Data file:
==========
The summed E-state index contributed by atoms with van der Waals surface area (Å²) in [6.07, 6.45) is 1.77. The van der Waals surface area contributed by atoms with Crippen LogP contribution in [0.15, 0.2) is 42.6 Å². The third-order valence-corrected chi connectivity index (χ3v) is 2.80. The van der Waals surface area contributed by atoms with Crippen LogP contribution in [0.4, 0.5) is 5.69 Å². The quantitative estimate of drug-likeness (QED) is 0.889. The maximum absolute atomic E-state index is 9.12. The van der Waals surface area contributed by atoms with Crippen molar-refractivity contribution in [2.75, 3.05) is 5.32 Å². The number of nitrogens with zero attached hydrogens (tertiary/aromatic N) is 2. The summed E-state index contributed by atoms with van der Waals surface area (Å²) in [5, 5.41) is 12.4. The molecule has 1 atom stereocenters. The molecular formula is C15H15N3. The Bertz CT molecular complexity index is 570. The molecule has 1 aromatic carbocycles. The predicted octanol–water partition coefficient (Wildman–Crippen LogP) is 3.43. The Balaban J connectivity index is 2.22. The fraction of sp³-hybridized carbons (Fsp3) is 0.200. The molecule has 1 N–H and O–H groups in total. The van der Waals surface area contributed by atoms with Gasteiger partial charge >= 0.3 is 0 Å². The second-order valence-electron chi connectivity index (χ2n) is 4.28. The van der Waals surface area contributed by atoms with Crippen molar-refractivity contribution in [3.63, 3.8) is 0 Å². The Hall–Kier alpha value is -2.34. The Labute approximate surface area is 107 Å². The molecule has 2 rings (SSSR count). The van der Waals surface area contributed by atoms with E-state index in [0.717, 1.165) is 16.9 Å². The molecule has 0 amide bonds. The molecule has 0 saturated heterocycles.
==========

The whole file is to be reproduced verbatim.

The summed E-state index contributed by atoms with van der Waals surface area (Å²) in [6.07, 6.45) is 1.77. The van der Waals surface area contributed by atoms with Crippen LogP contribution in [0.15, 0.2) is 42.6 Å². The third-order valence-corrected chi connectivity index (χ3v) is 2.80. The van der Waals surface area contributed by atoms with Crippen LogP contribution in [0.4, 0.5) is 5.69 Å². The quantitative estimate of drug-likeness (QED) is 0.889. The maximum absolute atomic E-state index is 9.12. The van der Waals surface area contributed by atoms with Crippen molar-refractivity contribution in [2.75, 3.05) is 5.32 Å². The number of nitrogens with zero attached hydrogens (tertiary/aromatic N) is 2. The summed E-state index contributed by atoms with van der Waals surface area (Å²) in [5, 5.41) is 12.4. The molecule has 1 atom stereocenters. The molecular formula is C15H15N3. The Bertz CT molecular complexity index is 570. The molecule has 1 aromatic carbocycles. The predicted octanol–water partition coefficient (Wildman–Crippen LogP) is 3.43. The Balaban J connectivity index is 2.22. The fraction of sp³-hybridized carbons (Fsp3) is 0.200. The molecule has 1 N–H and O–H groups in total. The van der Waals surface area contributed by atoms with Gasteiger partial charge >= 0.3 is 0 Å². The second-order valence-electron chi connectivity index (χ2n) is 4.28. The van der Waals surface area contributed by atoms with Crippen molar-refractivity contribution in [3.63, 3.8) is 0 Å². The Hall–Kier alpha value is -2.34. The Labute approximate surface area is 107 Å². The molecule has 2 rings (SSSR count). The van der Waals surface area contributed by atoms with E-state index in [0.717, 1.165) is 16.9 Å². The molecule has 0 amide bonds. The molecule has 0 saturated heterocycles.